January 2016 Connection

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Issue No. 1813

Venice, FL

January 2016

 

Sundays at UUCOV

Services: 9:30 and 11:00am. Youth Religious Education at 9:30am (starts in the Sanctuary), Forums 9:30am and Adult RE at 11:00am, in Asta Linder House Room A.

Sunday Services: 9:30 & 11:00am

January 3, 2016: "Free and Clear"

Rev. Khleber Van Zandt. Sometimes we carry too much into a New Year, so it can feel good to put down our burdens and dust ourselves off before continuing along the path.

January 10, 2016: "Swerving into the Future"

Rev. Khleber Van Zandt. The prominent humanist Poggio Bracciolini spent much of his life in the Vatican hierarchy. He was also an avid book hunter who, in 1417, made an astounding find that mapped our path toward becoming modern.

January 17, 2016: "Properly Maladjusted"

Rev. Khleber Van Zandt. "There are some things in our social system to which all of us ought to be maladjusted," said the Rev. Dr. King. Even in our overwhelmingly Caucasian neighborhood, racism is one of those things to which we should be properly maladjusted.

January 24, 2016: "Just Mercy"

Rev. Khleber Van Zandt. Bryan Stevenson's Just Mercy: A Story of Justice and Redemption, details the author's law practice in which he defended those most in need: the poor, the wrongly condemned, women and children trapped in the farthest reaches of our criminal justice system. The book is our 'common read' for this month, so read it if you dare.

January 31, 2016: "Margaret Fuller: Lost Transcendentalist

Rev. Dr. Sara Zimmerman, retired UU minister who served the fellowship in Port Charlotte and. most recently, the Unitarian Universalist Church of Tampa. As Unitarian Universalists we hear a lot about Emerson and Thoreau and their influence on the development of a Transcendental infused Unitarianism. Yet, it is their Concord friend Margaret Fuller who deserves the spotlight and more recognition than she has been given for the last 150 years for her contributions on many fronts, including women's rights and Unitarianism as we know it today.

 

Sunday Forums: 9:30am, Asta Linder House

January 3, 2016: Forums

Sunday Forums are still being planned for January. Stay tuned for more information.

Adult Religious Education: 11:00am, Asta Linder House

January 3, 2016: "Islam"

The Contemporary Resurgence of Islam. From the Great Courses lecture series. Discussion to follow.

January 10, 2016: "Islam"

Islam at the Crossroads. From the Great Courses lecture series. Discussion to follow.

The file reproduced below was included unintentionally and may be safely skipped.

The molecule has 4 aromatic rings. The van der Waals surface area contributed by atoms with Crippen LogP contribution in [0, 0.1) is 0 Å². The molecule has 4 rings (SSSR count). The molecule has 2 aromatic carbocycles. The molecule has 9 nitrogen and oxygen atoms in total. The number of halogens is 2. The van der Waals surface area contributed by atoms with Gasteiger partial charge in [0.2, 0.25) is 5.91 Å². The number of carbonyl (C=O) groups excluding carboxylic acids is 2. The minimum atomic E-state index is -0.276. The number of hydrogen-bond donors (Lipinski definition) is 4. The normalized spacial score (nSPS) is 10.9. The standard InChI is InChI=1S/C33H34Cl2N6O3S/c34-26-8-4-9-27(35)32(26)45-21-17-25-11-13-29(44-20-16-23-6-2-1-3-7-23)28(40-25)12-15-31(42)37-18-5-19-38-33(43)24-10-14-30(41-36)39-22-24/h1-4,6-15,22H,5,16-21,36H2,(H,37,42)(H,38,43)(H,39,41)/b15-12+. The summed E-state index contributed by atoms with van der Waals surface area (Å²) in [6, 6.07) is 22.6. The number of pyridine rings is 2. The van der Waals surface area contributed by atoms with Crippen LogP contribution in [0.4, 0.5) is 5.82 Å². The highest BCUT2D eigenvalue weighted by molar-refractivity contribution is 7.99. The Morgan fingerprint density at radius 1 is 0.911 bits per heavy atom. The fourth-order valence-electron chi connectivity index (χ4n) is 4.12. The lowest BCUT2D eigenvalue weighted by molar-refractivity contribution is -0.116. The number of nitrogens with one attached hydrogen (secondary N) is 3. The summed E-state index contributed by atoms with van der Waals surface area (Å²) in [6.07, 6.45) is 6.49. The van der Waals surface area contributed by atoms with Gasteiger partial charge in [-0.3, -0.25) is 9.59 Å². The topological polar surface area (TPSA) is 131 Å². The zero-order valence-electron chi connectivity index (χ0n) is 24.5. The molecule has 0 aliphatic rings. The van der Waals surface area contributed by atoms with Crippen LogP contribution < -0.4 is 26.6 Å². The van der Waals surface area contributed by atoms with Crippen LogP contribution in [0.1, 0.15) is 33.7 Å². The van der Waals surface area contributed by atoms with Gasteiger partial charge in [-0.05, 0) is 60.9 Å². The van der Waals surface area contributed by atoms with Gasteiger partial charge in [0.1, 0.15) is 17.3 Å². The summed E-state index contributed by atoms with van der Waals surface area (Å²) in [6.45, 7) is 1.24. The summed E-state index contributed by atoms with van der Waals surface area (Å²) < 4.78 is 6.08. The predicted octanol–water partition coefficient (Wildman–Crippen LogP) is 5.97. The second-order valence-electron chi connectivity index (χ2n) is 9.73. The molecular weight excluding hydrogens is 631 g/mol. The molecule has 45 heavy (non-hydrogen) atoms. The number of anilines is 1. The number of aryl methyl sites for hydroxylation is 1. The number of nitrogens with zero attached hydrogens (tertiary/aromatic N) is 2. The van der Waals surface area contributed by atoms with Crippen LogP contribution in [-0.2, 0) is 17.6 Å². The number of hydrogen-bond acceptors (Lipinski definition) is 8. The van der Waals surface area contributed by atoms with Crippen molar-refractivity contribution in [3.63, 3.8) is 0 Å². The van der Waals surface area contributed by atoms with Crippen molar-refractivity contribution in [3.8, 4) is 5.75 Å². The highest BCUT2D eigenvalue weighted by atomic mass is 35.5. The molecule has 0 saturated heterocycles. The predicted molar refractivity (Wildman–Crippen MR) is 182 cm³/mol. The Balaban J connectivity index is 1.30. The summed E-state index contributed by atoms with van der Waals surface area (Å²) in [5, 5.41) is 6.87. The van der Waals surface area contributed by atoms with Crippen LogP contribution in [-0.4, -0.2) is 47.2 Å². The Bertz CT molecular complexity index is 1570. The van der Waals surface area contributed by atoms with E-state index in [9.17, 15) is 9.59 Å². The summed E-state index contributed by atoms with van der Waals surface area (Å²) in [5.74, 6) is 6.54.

January 17, 2016: "Islam"

Women and Change in Islam. From the Great Courses lecture series. Discussion to follow.

January 24, 2016: "Islam"

Islam in the West. From the Great Courses lecture series. Discussion to follow.

January 31, 2016: "Islam"

The Future of Islam. From the Great Courses lecture series. Discussion to follow.

Special Offering

January 10, 2016: Center of Hope

The Center of Hope Social Service Program provides more services to the homeless, hungry and economically deprived in the Venice area than any other agency. People in need can get food, clothing, hygiene items, bus passes, emergency financial assistance for utilities and rent, help replacing lost or stolen ID, referrals for dental work, hair cuts and other services, and friendly and compassionate attention. If you wish to write a check make it out to UUCOV, with The Center of Hope Social Services on the memo line. Thank you for your generosity.

Minister's Corner

Compassion is Our Best Hope

glasses-books 250x137When I first picked up Bryan Stevenson'™s Just Mercy: A Story of Justice and Redemption, I had no idea I was in for such a ride! I don'™t know when I'™ve learned so much or experienced so many emotions from reading a simple little non-fiction book.

It'™s obvious from the outset that Mr. Stevenson has quite the ability with a story, getting the reader to the edge of her seat with one situation before turning to another and then another. He's just as adept with statistics, quoting reams of data that in lesser hands would be sleep-inducing. Somehow the numbers are made personal by the stories and thus, for the reader and for society at large, become all the more real and ultimately compelling.